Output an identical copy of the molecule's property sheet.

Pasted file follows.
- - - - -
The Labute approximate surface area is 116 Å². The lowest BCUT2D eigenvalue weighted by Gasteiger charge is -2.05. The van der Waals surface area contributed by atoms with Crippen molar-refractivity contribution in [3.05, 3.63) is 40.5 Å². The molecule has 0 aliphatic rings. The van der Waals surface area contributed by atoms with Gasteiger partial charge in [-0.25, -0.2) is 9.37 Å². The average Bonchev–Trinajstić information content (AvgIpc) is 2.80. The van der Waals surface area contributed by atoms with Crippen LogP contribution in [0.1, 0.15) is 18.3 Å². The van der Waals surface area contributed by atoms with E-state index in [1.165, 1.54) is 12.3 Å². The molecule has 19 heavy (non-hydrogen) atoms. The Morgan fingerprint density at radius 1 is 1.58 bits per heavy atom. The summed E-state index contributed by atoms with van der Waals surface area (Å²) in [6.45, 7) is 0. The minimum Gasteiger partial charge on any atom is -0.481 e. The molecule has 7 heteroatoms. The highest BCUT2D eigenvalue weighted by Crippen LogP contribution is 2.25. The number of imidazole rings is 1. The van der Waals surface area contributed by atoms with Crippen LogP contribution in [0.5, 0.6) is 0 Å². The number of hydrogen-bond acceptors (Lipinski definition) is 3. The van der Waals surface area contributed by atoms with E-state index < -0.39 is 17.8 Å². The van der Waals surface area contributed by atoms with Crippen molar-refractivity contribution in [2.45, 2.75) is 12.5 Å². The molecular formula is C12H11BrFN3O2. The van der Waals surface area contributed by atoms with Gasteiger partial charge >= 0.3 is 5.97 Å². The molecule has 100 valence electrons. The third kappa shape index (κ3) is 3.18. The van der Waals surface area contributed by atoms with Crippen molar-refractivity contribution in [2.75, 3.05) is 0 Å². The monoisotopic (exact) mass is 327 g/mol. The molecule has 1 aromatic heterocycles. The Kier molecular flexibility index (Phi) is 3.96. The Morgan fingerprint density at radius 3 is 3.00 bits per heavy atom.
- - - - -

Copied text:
The Labute approximate surface area is 116 Å². The lowest BCUT2D eigenvalue weighted by Gasteiger charge is -2.05. The van der Waals surface area contributed by atoms with Crippen molar-refractivity contribution in [3.05, 3.63) is 40.5 Å². The molecule has 0 aliphatic rings. The van der Waals surface area contributed by atoms with Gasteiger partial charge in [-0.25, -0.2) is 9.37 Å². The average Bonchev–Trinajstić information content (AvgIpc) is 2.80. The van der Waals surface area contributed by atoms with Crippen LogP contribution in [0.1, 0.15) is 18.3 Å². The van der Waals surface area contributed by atoms with E-state index in [1.165, 1.54) is 12.3 Å². The molecule has 19 heavy (non-hydrogen) atoms. The Morgan fingerprint density at radius 1 is 1.58 bits per heavy atom. The summed E-state index contributed by atoms with van der Waals surface area (Å²) in [6.45, 7) is 0. The minimum Gasteiger partial charge on any atom is -0.481 e. The molecule has 7 heteroatoms. The highest BCUT2D eigenvalue weighted by Crippen LogP contribution is 2.25. The number of imidazole rings is 1. The van der Waals surface area contributed by atoms with Crippen LogP contribution in [0.5, 0.6) is 0 Å². The number of hydrogen-bond acceptors (Lipinski definition) is 3. The van der Waals surface area contributed by atoms with E-state index < -0.39 is 17.8 Å². The van der Waals surface area contributed by atoms with Crippen molar-refractivity contribution in [2.45, 2.75) is 12.5 Å². The molecular formula is C12H11BrFN3O2. The van der Waals surface area contributed by atoms with Gasteiger partial charge >= 0.3 is 5.97 Å². The molecule has 100 valence electrons. The third kappa shape index (κ3) is 3.18. The van der Waals surface area contributed by atoms with Crippen molar-refractivity contribution in [2.75, 3.05) is 0 Å². The monoisotopic (exact) mass is 327 g/mol. The molecule has 1 aromatic heterocycles. The Kier molecular flexibility index (Phi) is 3.96. The Morgan fingerprint density at radius 3 is 3.00 bits per heavy atom.